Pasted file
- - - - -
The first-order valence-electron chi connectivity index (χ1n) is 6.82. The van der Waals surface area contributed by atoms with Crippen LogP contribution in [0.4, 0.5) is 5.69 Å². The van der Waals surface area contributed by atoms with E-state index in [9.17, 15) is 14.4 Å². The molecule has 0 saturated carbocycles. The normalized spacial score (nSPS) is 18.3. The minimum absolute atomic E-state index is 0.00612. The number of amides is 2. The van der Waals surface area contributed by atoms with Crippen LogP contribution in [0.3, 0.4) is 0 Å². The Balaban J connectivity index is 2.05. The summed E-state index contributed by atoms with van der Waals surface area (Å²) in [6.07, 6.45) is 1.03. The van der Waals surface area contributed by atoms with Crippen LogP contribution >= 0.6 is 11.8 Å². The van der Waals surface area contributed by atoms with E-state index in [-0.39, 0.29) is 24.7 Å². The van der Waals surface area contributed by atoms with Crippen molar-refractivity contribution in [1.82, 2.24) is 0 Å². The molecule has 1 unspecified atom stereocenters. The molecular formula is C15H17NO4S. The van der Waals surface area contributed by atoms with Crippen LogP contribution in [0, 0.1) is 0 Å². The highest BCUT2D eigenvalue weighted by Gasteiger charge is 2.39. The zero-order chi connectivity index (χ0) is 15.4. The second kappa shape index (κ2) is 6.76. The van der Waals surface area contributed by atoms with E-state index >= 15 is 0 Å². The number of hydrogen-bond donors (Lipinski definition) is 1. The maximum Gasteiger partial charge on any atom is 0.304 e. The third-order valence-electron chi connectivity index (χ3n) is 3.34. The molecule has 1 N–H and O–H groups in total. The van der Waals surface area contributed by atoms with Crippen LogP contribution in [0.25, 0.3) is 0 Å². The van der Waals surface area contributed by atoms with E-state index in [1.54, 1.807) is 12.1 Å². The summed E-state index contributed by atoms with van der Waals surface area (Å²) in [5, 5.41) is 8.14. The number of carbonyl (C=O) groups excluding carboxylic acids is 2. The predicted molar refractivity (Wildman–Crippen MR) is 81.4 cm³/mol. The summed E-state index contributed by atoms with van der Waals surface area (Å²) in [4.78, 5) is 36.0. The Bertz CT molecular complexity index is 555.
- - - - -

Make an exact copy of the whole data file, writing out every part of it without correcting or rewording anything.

The first-order valence-electron chi connectivity index (χ1n) is 6.82. The van der Waals surface area contributed by atoms with Crippen LogP contribution in [0.4, 0.5) is 5.69 Å². The van der Waals surface area contributed by atoms with E-state index in [9.17, 15) is 14.4 Å². The molecule has 0 saturated carbocycles. The normalized spacial score (nSPS) is 18.3. The minimum absolute atomic E-state index is 0.00612. The number of amides is 2. The van der Waals surface area contributed by atoms with Crippen LogP contribution in [0.3, 0.4) is 0 Å². The Balaban J connectivity index is 2.05. The summed E-state index contributed by atoms with van der Waals surface area (Å²) in [6.07, 6.45) is 1.03. The van der Waals surface area contributed by atoms with Crippen LogP contribution >= 0.6 is 11.8 Å². The van der Waals surface area contributed by atoms with E-state index in [-0.39, 0.29) is 24.7 Å². The van der Waals surface area contributed by atoms with Crippen molar-refractivity contribution in [1.82, 2.24) is 0 Å². The molecule has 1 unspecified atom stereocenters. The molecular formula is C15H17NO4S. The van der Waals surface area contributed by atoms with Crippen LogP contribution in [0, 0.1) is 0 Å². The highest BCUT2D eigenvalue weighted by Gasteiger charge is 2.39. The zero-order chi connectivity index (χ0) is 15.4. The second kappa shape index (κ2) is 6.76. The van der Waals surface area contributed by atoms with E-state index >= 15 is 0 Å². The number of hydrogen-bond donors (Lipinski definition) is 1. The maximum Gasteiger partial charge on any atom is 0.304 e. The third-order valence-electron chi connectivity index (χ3n) is 3.34. The molecule has 1 N–H and O–H groups in total. The van der Waals surface area contributed by atoms with Crippen LogP contribution in [0.25, 0.3) is 0 Å². The van der Waals surface area contributed by atoms with E-state index in [1.54, 1.807) is 12.1 Å². The summed E-state index contributed by atoms with van der Waals surface area (Å²) in [5, 5.41) is 8.14. The number of carbonyl (C=O) groups excluding carboxylic acids is 2. The predicted molar refractivity (Wildman–Crippen MR) is 81.4 cm³/mol. The summed E-state index contributed by atoms with van der Waals surface area (Å²) in [4.78, 5) is 36.0. The Bertz CT molecular complexity index is 555.